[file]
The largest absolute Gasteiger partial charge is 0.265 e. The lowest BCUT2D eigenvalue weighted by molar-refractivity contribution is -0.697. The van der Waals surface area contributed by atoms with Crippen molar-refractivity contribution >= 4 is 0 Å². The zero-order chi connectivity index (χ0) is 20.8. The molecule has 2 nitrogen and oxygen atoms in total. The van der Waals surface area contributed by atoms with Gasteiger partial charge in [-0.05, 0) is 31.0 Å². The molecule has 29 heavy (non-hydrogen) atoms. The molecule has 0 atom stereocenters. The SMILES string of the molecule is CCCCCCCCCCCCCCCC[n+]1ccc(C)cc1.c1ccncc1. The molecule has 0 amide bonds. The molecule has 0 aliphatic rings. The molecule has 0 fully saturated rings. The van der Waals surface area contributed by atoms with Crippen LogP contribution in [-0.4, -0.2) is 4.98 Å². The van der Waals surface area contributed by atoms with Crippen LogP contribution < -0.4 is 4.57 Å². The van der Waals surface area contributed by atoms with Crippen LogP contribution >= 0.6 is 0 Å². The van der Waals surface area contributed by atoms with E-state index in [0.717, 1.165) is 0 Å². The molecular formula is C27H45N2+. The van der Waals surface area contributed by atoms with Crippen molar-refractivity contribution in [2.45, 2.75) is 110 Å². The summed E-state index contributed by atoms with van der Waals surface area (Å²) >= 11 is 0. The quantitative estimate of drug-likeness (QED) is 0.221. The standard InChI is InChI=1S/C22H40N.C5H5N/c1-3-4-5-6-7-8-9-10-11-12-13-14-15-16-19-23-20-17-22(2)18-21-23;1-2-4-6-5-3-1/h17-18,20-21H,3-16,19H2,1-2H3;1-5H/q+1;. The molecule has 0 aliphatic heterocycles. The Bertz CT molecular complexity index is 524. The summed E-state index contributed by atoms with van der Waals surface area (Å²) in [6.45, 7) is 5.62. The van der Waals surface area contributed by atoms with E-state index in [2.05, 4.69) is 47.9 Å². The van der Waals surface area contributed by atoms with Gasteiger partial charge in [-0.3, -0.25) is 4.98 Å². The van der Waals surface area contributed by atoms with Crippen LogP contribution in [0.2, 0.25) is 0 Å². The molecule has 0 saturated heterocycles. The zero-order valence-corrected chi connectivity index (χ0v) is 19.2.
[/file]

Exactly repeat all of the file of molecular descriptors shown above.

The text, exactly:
The largest absolute Gasteiger partial charge is 0.265 e. The lowest BCUT2D eigenvalue weighted by molar-refractivity contribution is -0.697. The van der Waals surface area contributed by atoms with Crippen molar-refractivity contribution >= 4 is 0 Å². The zero-order chi connectivity index (χ0) is 20.8. The molecule has 2 nitrogen and oxygen atoms in total. The van der Waals surface area contributed by atoms with Gasteiger partial charge in [-0.05, 0) is 31.0 Å². The molecule has 29 heavy (non-hydrogen) atoms. The molecule has 0 atom stereocenters. The SMILES string of the molecule is CCCCCCCCCCCCCCCC[n+]1ccc(C)cc1.c1ccncc1. The molecule has 0 amide bonds. The molecule has 0 aliphatic rings. The molecule has 0 fully saturated rings. The van der Waals surface area contributed by atoms with Crippen LogP contribution in [-0.4, -0.2) is 4.98 Å². The van der Waals surface area contributed by atoms with Crippen LogP contribution < -0.4 is 4.57 Å². The van der Waals surface area contributed by atoms with Crippen LogP contribution >= 0.6 is 0 Å². The van der Waals surface area contributed by atoms with E-state index in [0.717, 1.165) is 0 Å². The molecular formula is C27H45N2+. The van der Waals surface area contributed by atoms with Crippen molar-refractivity contribution in [2.45, 2.75) is 110 Å². The summed E-state index contributed by atoms with van der Waals surface area (Å²) >= 11 is 0. The quantitative estimate of drug-likeness (QED) is 0.221. The standard InChI is InChI=1S/C22H40N.C5H5N/c1-3-4-5-6-7-8-9-10-11-12-13-14-15-16-19-23-20-17-22(2)18-21-23;1-2-4-6-5-3-1/h17-18,20-21H,3-16,19H2,1-2H3;1-5H/q+1;. The molecule has 0 aliphatic heterocycles. The Bertz CT molecular complexity index is 524. The summed E-state index contributed by atoms with van der Waals surface area (Å²) in [6.45, 7) is 5.62. The van der Waals surface area contributed by atoms with E-state index in [2.05, 4.69) is 47.9 Å². The van der Waals surface area contributed by atoms with Gasteiger partial charge in [-0.3, -0.25) is 4.98 Å². The van der Waals surface area contributed by atoms with Crippen LogP contribution in [0.2, 0.25) is 0 Å². The molecule has 0 saturated heterocycles. The zero-order valence-corrected chi connectivity index (χ0v) is 19.2.